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Rikers Island corrections officer forced to work dangerous post despite injury, lawsuit claims

The CO said he injured his knee during a struggle with an inmate; upon his return to work, his supervisor assigned him a dangerous task, despite restrictions on detainee contact

Otis Bantum Correctional Center

The Otis Bantum Correctional Center (OBCC), a 1,700-bed facility that was closed in June 2022. (Luiz C. Ribeiro for New York Daily News)

Luiz C. Ribeiro/TNS

By John Annese
New York Daily News

NEW YORK — A Rikers Island guard says the city Department of Correction forced him to work a post where he was in contact with violent detainees despite a serious knee injury — then got hit with unfounded disciplinary charges when he filed a complaint.

In a federal lawsuit filed last month, City Correction Officer Ronald Reid says he injured his knee during a 2020 struggle with a detainee and when he returned to work, a supervisor ignored his medical status and gave him a dangerous assignment even though he wasn’t supposed to have contact with detainees.

Reid wound up re-injured after another fight with detainees, tearing ligament and cartilage, and needed more surgery.

“He came back. He wanted to work. He didn’t want to sit at home. But because he came back, he’s now more damaged. Now he’s worse off,” said his lawyer, Jacqueline McMickens.

The attorney herself is a former correction officer who made history in the 1980s as the city’s first Black woman appointed correction commissioner.

“You can’t guarantee that inmates won’t do what inmates do. But you can guarantee that an officer doesn’t get hurt by making sure that they have no contact,” McMickens said. “There’s a rule for that. That rule was violated.”

Reid had just three years’ experience under his belt and was assigned to The Tombs in Manhattan on July 31, 2020 when he was first injured, according to the suit.

He and six other correction officers were ordered to remove an inmate from his cell, but the detainee didn’t want to come out, throwing water on the floor and a mop at the officers, the suit alleges.

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Reid slipped on the water and wiped out, hurting his right knee, hip and shoulder in the process, he alleges. He ultimately needed knee surgery and was placed on limited duty after the injury, meaning he wasn’t supposed to have contact with other inmates.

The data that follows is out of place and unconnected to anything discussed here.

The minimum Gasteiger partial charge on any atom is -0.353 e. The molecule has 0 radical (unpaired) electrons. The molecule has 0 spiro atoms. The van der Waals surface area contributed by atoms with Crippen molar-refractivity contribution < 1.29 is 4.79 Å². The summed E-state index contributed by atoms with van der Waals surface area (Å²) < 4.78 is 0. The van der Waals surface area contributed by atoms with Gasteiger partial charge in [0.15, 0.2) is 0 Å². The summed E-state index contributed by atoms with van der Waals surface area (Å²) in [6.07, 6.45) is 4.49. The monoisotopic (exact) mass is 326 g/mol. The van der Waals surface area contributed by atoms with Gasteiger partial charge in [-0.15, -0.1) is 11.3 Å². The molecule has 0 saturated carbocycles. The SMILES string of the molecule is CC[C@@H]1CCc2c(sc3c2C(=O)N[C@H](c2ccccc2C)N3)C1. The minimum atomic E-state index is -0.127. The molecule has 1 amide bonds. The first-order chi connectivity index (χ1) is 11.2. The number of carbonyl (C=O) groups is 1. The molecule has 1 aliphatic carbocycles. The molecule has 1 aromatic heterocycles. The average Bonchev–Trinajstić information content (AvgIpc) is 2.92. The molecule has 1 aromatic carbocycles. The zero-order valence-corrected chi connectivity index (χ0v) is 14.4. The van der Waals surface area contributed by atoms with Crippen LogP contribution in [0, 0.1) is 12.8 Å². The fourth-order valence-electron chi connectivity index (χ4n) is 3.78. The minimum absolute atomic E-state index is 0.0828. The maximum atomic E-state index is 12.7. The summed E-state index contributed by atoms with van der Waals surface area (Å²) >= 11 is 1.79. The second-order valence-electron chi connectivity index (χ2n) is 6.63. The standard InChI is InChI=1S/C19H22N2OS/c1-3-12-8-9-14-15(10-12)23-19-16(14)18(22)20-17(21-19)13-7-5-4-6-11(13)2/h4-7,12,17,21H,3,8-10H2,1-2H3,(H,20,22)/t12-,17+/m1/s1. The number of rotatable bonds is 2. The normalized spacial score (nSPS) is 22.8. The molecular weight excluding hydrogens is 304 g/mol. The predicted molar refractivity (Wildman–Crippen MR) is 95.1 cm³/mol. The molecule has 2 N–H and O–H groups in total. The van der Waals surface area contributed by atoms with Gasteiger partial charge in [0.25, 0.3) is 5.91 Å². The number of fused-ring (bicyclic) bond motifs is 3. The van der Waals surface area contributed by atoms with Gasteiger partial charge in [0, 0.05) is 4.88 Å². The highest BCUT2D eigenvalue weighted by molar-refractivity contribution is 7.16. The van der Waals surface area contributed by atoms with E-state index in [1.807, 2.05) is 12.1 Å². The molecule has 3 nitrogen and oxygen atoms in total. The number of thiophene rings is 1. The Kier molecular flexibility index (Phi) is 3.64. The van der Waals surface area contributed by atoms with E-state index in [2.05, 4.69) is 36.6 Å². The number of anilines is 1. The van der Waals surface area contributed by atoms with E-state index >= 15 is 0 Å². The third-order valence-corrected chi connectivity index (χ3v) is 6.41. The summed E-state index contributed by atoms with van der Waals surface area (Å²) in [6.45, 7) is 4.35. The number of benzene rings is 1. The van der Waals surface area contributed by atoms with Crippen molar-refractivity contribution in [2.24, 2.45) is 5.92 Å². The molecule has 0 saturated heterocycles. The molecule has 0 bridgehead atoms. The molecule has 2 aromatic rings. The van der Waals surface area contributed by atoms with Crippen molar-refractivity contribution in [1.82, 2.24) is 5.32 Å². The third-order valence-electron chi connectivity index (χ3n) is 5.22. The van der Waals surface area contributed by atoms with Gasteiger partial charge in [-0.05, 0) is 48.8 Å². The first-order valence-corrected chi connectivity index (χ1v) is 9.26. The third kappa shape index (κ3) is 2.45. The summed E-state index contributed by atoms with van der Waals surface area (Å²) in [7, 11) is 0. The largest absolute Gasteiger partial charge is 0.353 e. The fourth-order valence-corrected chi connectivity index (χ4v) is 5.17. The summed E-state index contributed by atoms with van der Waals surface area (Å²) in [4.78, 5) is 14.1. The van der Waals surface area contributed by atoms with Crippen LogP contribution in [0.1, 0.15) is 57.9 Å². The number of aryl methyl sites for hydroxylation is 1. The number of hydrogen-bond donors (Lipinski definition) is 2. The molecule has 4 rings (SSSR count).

Reid says he was still on that limited duty status in March 2022, when he was assigned to the Otis Bantum Correctional Center on Rikers Island.

He told his supervisor, Captain Akilah Biggs, he wasn’t supposed to be in contact with detainees, but she still assigned him to a post where he had to deal with them despite his protests, the suit alleges.

During a March 16, 2022 shift, he was required let a number of detainees into a pantry to get water but they wouldn’t leave, leading to a struggle, he said. One of them slammed a door on his good knee. Despite his complaints of pain, Reid was sent to check on the detainees again and told to let them into the pantry. He slipped on milk and water on the floor and injured his lower back, he alleged.

The injuries were severe enough for him to seek medical attention, requiring surgery, but he was sent back to that same post a month later, threatened with discipline and made to work a 16-hour shift, he said.

He filed an Equal Employment Opportunity complaint and two months later, he was hit with internal charges, accused of falsifying the dates on forms from two doctor’s appointments in 2021.

Those charges were dismissed last year, after an administrative judge ruled that the department’s investigators didn’t do a complete job looking into whether the forms were legit. Reid is accusing the department of bringing the charges and of repeatedly putting him on posts where he has contact with detainees even after he was hurt the second time, as a form of retaliation.

A Correction Department spokesperson declined to comment, citing the pending litigation.

Reid’s injuries came during a staffing crisis on Rikers Island that saw hundreds of officers abuse the Correction Department’s sick leave policy in 2021 and 2022, calling out of work but not staying home as required.

“I understand that they were desperate, but you have to be prudent in terms of exposure you give to staff … You can’t staff it with somebody who can’t staff,” McMickens said. “Just follow the rules. The people that put that in place were wise.”

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